FIGS. 13A-13B show that the voltammograms for BQ and p-NQ revealed two oxidation waves due to the electron abstraction from the products of the interacting dianion quinones and CO2, corresponding to two different oxidation mechanisms at the two oxidation potentials. These are indicated by downward arrows in FIGS. 13A-13B. The first oxidation wave was attributed to the CO2 monoadducts and the second, which occurred at a less negative potential, to the oxidation process of the diadducts. In the case of BQ, the anodic peak current of the monoadduct was observed at −0.83V, while the anodic peak current of the diadduct was observed at −0.32V. In the case of p-NQ, the anodic peak current of the monoadduct oxidation process was observed at −1.01V, while the anodic peak current of the diadduct was observed at −0.50V.

Mechanistic Analysis of p-Naphthoquinone Electrochemistry and the Subsequent Addition of CO2

Deeper mechanistic analysis was performed on p-NQ to more fully understand the mechanism of electrochemically-induced reductive CO2 addition. This was done by studying the CVs of p-NQ under increasing concentrations of CO2 with a balance of N2. FIG. 14 shows cyclic voltammetry of 5 mM p-napthoquinone (p-NQ) solution in 0.1 M [n-Bu4N]PF6 in DMF saturated with increasing concentration of CO2 gas (with N2 balance) at a scan rate of 500 mV/s using glassy carbon working electrode. The CVs in FIG. 14 show that at very low concentrations of CO2 there is a clear trend of emergence of new peaks and the diminishing of others. The discussion to follow will constantly make references to FIG. 14 and explains the major features observed through thermodynamic and kinetic phenomena.

The first major observation from the CVs in FIG. 14 is the great difference in the behavior of two reduced species, the semiquinone NQ. and the quinol dianion NQ2−, in the presence of CO2. The cathodic peak of the first reduction, where NQ. is generated, has an intensity that only slightly deceases with increasing concentrations of CO2, which indicated a relatively weak equilibrium with CO2.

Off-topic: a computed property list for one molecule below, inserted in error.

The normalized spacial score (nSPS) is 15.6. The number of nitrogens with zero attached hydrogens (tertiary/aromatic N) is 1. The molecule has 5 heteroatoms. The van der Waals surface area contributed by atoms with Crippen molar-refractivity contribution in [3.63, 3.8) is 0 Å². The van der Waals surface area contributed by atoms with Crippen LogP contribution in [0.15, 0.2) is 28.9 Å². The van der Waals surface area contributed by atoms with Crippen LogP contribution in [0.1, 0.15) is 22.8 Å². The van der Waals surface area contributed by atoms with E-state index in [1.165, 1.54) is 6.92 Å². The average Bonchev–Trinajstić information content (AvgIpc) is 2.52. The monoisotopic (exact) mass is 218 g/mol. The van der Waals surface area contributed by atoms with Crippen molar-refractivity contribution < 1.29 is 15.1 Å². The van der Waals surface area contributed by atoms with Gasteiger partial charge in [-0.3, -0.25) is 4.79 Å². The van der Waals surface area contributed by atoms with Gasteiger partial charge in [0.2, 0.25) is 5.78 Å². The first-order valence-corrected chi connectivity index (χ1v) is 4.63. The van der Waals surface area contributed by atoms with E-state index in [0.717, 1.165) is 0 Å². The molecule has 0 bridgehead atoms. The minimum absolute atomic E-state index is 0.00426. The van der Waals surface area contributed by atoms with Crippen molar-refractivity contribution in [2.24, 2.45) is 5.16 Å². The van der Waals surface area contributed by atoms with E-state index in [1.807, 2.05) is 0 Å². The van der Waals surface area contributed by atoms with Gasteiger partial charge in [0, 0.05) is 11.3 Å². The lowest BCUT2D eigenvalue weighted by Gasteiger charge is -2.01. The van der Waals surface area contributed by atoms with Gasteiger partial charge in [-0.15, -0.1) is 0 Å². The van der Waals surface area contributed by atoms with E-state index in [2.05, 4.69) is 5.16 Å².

The semiquinone monoadduct, which results from this equilibrium, has the density of the electron acquired in the first reduction wave shift from the conjugation of the naphthoquinone aromatic rings to the conjugation of the newly-added carboxylate moiety, which is isolated from the conjugation of the rest of the molecule via the newly-formed σ-bond. This causes the relative neutralization of the aromatic rings, which now can acquire a second electron at a more positive potential, i.e. the first reduction potential or a few 10's mV thereof, as seen in FIG. 13B and the 100% CO2 CV in FIG. 14. This is believed to be mainly because the reduction of quinones at the electrode interface occurs via an electron transfer from the electrode to the aromatic conjugated system.

At low concentrations of CO2, 0.5 and 1.0% CO2 CVs in FIG. 14, the rate of the forward reaction in the semiquinone monoadduct formation reaction was relatively slow, and the cathodic peaks between the first and second reduction waves appeared closer to the second reduction wave. With increasing concentrations of the CO2, 20 and 100% CO2 CVs, this peak shifted more positively and in the case of 100% CO2 merged with the cathodic peak of the first reduction wave, causing a shift in the peak position due to the convolution effect. This peak is believed to be caused essentially by kinetic effects: as NQ. forms in the first reduction wave at the vicinity of the electrode, it reacts with CO2 in the diffusion layer of the electrode to form the semiquinone diadduct, which in turn can accept a second electron at a more positive reduction potential. But during the negative (cathodic) sweep of the CV, the glassy carbon electrode attains an increasingly negative potential, and hence an increasingly greater overpotential, η, where η=Eapplied−Eequilibrium and Eequilibrium is obtained from the Nernst expression. This drives the kinetics of the second reduction of the semiquinone monadduct in accordance to the Butler-Volmer expression,

i = i 0 ( e ( α F η RT ) - e ( ( 1 - α ) F η RT ) ) ,

where i is the current associated with the Faradaic electrochemical reaction, i.e. the reduction of the semiquinone monoadduct, which increases exponentially until counteracted by transport resistance, i.e. depletion of reactant in the electrode diffusion layer. This is believed to lead to the emergence of the kinetic cathodic peak between the two thermodynamic cathodic peaks, which correspond to the two reduction waves of p-NQ.